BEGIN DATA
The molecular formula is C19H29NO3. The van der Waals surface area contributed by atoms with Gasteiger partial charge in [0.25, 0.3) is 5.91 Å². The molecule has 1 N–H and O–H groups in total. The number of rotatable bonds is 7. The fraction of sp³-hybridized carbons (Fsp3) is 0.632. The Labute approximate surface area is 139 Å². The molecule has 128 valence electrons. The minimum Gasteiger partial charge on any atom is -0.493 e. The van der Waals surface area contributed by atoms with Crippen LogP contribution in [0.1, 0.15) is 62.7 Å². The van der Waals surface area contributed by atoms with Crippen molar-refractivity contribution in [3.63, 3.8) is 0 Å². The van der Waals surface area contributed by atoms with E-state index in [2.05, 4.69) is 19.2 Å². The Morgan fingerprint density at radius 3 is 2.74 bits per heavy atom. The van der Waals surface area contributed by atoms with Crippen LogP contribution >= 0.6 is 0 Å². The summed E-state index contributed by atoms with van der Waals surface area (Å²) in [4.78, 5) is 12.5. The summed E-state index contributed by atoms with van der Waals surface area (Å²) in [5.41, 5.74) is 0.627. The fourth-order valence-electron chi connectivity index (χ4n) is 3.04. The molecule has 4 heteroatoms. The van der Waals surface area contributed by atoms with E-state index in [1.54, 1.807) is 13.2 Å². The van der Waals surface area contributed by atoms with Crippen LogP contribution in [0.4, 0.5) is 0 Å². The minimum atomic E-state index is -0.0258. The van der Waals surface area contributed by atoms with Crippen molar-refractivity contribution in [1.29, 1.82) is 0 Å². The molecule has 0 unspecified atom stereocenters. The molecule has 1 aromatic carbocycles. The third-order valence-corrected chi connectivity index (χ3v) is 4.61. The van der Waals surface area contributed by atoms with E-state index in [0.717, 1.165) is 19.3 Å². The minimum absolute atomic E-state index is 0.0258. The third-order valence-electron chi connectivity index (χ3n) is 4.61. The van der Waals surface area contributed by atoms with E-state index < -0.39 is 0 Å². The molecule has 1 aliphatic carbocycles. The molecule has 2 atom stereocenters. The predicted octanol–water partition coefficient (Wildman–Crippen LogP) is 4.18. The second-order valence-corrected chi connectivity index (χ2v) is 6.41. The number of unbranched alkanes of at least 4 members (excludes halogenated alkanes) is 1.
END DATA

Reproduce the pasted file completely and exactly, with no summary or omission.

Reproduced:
The molecular formula is C19H29NO3. The van der Waals surface area contributed by atoms with Gasteiger partial charge in [0.25, 0.3) is 5.91 Å². The molecule has 1 N–H and O–H groups in total. The number of rotatable bonds is 7. The fraction of sp³-hybridized carbons (Fsp3) is 0.632. The Labute approximate surface area is 139 Å². The molecule has 128 valence electrons. The minimum Gasteiger partial charge on any atom is -0.493 e. The van der Waals surface area contributed by atoms with Crippen LogP contribution in [0.1, 0.15) is 62.7 Å². The van der Waals surface area contributed by atoms with Crippen molar-refractivity contribution in [3.63, 3.8) is 0 Å². The van der Waals surface area contributed by atoms with E-state index in [2.05, 4.69) is 19.2 Å². The Morgan fingerprint density at radius 3 is 2.74 bits per heavy atom. The van der Waals surface area contributed by atoms with Crippen LogP contribution >= 0.6 is 0 Å². The summed E-state index contributed by atoms with van der Waals surface area (Å²) in [4.78, 5) is 12.5. The summed E-state index contributed by atoms with van der Waals surface area (Å²) in [5.41, 5.74) is 0.627. The fourth-order valence-electron chi connectivity index (χ4n) is 3.04. The molecule has 4 heteroatoms. The van der Waals surface area contributed by atoms with E-state index in [1.54, 1.807) is 13.2 Å². The van der Waals surface area contributed by atoms with Crippen LogP contribution in [0.4, 0.5) is 0 Å². The minimum atomic E-state index is -0.0258. The van der Waals surface area contributed by atoms with Crippen molar-refractivity contribution in [1.29, 1.82) is 0 Å². The molecule has 0 unspecified atom stereocenters. The molecule has 1 aromatic carbocycles. The third-order valence-corrected chi connectivity index (χ3v) is 4.61. The van der Waals surface area contributed by atoms with E-state index in [0.717, 1.165) is 19.3 Å². The minimum absolute atomic E-state index is 0.0258. The third-order valence-electron chi connectivity index (χ3n) is 4.61. The van der Waals surface area contributed by atoms with E-state index < -0.39 is 0 Å². The molecule has 1 aliphatic carbocycles. The molecule has 2 atom stereocenters. The predicted octanol–water partition coefficient (Wildman–Crippen LogP) is 4.18. The second-order valence-corrected chi connectivity index (χ2v) is 6.41. The number of unbranched alkanes of at least 4 members (excludes halogenated alkanes) is 1.